Central Florida's Independent Jewish Voice

BBC apologizes for anchor saying 'Israeli forces are happy to kill children'

(JTA) — The BBC has apologized for an on-air interview in which one of its anchors told former Israeli Prime Minister Naftali Bennett that “Israeli forces are happy to kill children.”

The journalist, Anjana Gadgil, was interviewing Bennett on Tuesday about the Israel Defense Forces’ incursion this week into the Palestinian city of Jenin. Twelve Palestinians, including a number of children, and one Israeli were killed in the operation, which lasted two days.

Israel conducted the operation to root out terror cells in the city and maintains that all of the Palestinian dead, regardless of age, were militants. Near the beginning of the 8-minute interview, Bennett repeated that message, to which Gadgil responded, “Terrorists, but children. The Israeli forces are happy to kill children.”

Bennett responded, “It’s quite remarkable that you’d say that because they’re killing us. Now, if there’s a 17-year-old Palestinian that’s shooting at your family, Anjana, what is he?”

Gadgil’s remarks drew condemnation from a number of groups and public figures. The Board of Deputies of British Jews, an umbrella community organization, said it was “appalled” by her statement and that it would reach out to the BBC due to what it called “a clear breach of the Corporation’s own guidelines.” The Anti-Defamation League called the remark “slanderous and hateful,” and said it “speaks to a sustained anti-Israel bias within mainstream media outlets.”

Bennett tweeted that the conversation was “one of the most hostile interviews toward Israel that I can remember.”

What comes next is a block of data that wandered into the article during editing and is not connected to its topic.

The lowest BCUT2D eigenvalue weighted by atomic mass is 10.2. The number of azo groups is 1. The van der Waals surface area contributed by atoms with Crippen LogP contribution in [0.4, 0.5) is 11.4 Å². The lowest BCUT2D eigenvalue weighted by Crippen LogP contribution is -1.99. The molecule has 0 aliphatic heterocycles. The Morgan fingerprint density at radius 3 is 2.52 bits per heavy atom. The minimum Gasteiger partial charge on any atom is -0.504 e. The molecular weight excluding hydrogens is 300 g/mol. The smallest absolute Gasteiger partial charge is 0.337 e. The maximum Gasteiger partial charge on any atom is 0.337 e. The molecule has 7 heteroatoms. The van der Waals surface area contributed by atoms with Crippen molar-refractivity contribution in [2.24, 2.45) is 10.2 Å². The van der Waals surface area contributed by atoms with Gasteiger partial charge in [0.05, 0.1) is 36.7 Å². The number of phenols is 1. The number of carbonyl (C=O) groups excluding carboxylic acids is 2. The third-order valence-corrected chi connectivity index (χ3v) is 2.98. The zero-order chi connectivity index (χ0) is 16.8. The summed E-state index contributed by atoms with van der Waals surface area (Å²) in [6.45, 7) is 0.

In response, a spokesperson for the BBC told the Jewish Chronicle, a British newspaper, that the network apologizes for Gadgil’s statement.

“While this was a legitimate subject to examine in the interview, we apologise that the language used in this line of questioning was not phrased well and was inappropriate,” the BBC spokesperson said, adding that the network has endeavored to cover Jenin in an “impartial and robust way.”

The British Board of Deputies said it welcomed the “speedy response” from the BBC.

“I am pleased that the BBC have apologised for the clearly unacceptable language which was used in their interview with Naftali Bennett,” said Marie van der Zyl, the group’s president, in a statement.

Gadgil’s remarks come as the Palestinian Authority has called the operation a “war crime” and the top United Nations human rights official said in a statement that the operation “raises a host of serious issues with respect to international human rights norms and standards.” The U.S. National Security Council, by contrast, said in a statement that it “support[s] Israel’s security and right to defend its people,” though it added, “It is imperative to take all possible precautions to prevent the loss of civilian lives.”

The BBC’s apology comes about six weeks after CNN anchor Christiane Amanpour apologized for saying the killing of three British Israelis happened in a “shootout” rather than a shooting.

Bennett left Israeli politics last year after serving as prime minister for little over a year.

 

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